• December 2, 2020

How To Avoid The Claim Denials To Make Your Practice Profitable?

Banner

According to the recent study of MGMA (Medical Group Management Association), it has been revealed that better-performing medical business average just 4.05% of the claim denial rate. If your practice is suffering from more than four percent of a claim denial rate then you need to thoroughly examine your revenue cycle management. Claim denials can occur due to a number of reasons i.e. Manual errors, input oversights, and timing issues, etc. In this article, I have provided a quick guide that can help practitioners to avoid such mistakes that result in claim denials.

1. Double-Check Incorrect or Missing Information:

Make sure that you have a dedicated staff for medical billing services. They should not leave certain encounter data out of a claim. Otherwise, it would end up in the form of claim denials that will come back to haunt you afterward. If a claim is missing a modifier or any other information i.e. pre-authorization, rank as reasons #6 and 9,respectively.  Then a detail-oriented payer will notice omissions and consider such errors as a valid reason to deny a claim.

Therefore, medical billers should ensure that they have filled all of the information in the required areas on claim forms. Make sure that each of the individual claims is double-checked. The claim must not contain any commonly missing fields like patient subscriber numbers. Hence, medical billers should make sure to rectify such errors prior to forwarding them ahead.

2. File Claims In a Timely Manner:

It is the most essential aspect of the reimbursement model. Practitioners should file claims promptly. Although it is the most frustrating task to follow-up with all paid and unpaid claims and filing them before the deadline. Because every payer operates on its own filing schedule.

Providers can easily miss a timing window due to the lack of resources. Practitioners must have sufficient resources and equipment for medical billing services. Adequate resources can help them to track and document each payer’s receipt of claim submissions promptly.

Sometimes, payers deny a claim for unfair reasons. For instance, you file a claim properly but the insurance carrier says they do not receive it before their mentioned deadline. Make sure to hold on payers accountable for their timely receipt of your transactions.

3. Avoid Non-specific Claims:

It is essential to file claims by using medical codes to the highest level of specificity. It is the best approach to reduce claim denials. Especially, it is the best suitable practice for ICD-10 coding implementation. Medical coding specialists must use medical codes for diagnostic procedures to the absolute highest level of specificity. In this way, they will use the greatest number of digits for the chosen code. For example, if it is the seven-digit code and you send a six-digit code then your claim will get back in the form of denial.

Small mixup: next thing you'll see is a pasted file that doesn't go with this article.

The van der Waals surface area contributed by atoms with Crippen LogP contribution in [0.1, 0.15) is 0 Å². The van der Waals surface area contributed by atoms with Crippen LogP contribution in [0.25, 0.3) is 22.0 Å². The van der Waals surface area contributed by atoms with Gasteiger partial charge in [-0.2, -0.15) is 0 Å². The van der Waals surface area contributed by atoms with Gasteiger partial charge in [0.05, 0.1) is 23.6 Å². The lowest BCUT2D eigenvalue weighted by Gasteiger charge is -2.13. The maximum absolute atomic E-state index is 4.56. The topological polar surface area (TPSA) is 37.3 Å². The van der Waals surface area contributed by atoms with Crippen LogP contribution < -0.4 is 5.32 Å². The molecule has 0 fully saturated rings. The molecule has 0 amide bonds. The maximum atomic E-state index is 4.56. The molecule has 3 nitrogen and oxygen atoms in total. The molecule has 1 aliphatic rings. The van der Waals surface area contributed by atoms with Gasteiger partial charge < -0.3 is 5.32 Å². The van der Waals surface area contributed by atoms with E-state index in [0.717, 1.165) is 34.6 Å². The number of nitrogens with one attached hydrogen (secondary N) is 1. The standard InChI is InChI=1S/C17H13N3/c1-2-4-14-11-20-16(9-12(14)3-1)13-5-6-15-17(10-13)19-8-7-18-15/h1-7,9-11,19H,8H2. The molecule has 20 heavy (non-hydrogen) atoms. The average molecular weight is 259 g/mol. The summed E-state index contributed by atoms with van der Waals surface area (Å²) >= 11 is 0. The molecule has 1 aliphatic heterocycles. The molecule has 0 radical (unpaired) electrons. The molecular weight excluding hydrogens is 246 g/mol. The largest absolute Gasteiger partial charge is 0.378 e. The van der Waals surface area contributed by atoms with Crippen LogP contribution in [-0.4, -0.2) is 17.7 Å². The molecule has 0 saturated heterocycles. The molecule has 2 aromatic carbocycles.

Medical billers and coders should dialogue with each other before using the coding schema. Make sure that medical billing staff are well-versed in the nuances of truncated codes. Thus, they can catch them before transmitting the claim forward.

4. Prevent Illegible Claims:

Even if most of the insurance payers accept electronic claims then a few probably are still dependent upon paper and require manual submission. In that case, focusing primarily on electronic claims might cause you to mistakenly overlook the paper forms.Any messy or illegible print claims can become problematic for payers who scan them into their systems upon receipt. Your medical billing staff should always look over claims and confirm that they are readable before sending them off to the payers.

5. Prepare Claims To Meet The Payer’s Standards:

Some payers may be more demanding and sensitive to the claim issues as I have mentioned so far. Although ideally, a medical practitioner sends the perfect claim to the payer then this critique payer would particularly pay attention to the fine details. That’s why, the medical billing team should be cautious about such pickiest payers to elevate the quality of all claims and make them reimbursable. They can also group their transactions by payers to figure out which insurance payer denies the claim more frequently.

6. Did Your Claims get Denied? Take Action Now!

According to MGMA, only 35% of the medical providers appeal denied claims in a timely manner and get paid. Usually, most of the practitioners lag behind the time and can’t appeal claims. As the medical practitioners do not rigorously follow-up with paid and unpaid claims due to the lack of time and resources. However, if practitioners appeal denied claims in the given time window then they can get reimbursements for their services. Therefore, practitioners must acquire sufficient staff and equipment for medical billing services that can help them to appeal denied claims consistently and promptly.

Conclusion:

Medical practices should have a proper team of medical billers in place to remove such loopholes that could result in revenue loss. Inspect every single denied claim and remove errors. Task a team of medical billers to handle the denial management system. Otherwise, your practice could be allowing the 4% or more of the revenue you earned to get lost between the cracks.

Medical Billing Benefits is a healthcare newswire that provides you the insightful information so you can advance your professional goals and drive profitable results. Subscribe our newsletter to get immediately notified about the latest trends in the healthcare industry.

Read Previous

How Providers Can Improve Patient Experience By Providing Patients Access To Electronic Medical Records

Read Next

What are the strategies to improve medical billing services?

Leave a Reply

Your email address will not be published. Required fields are marked *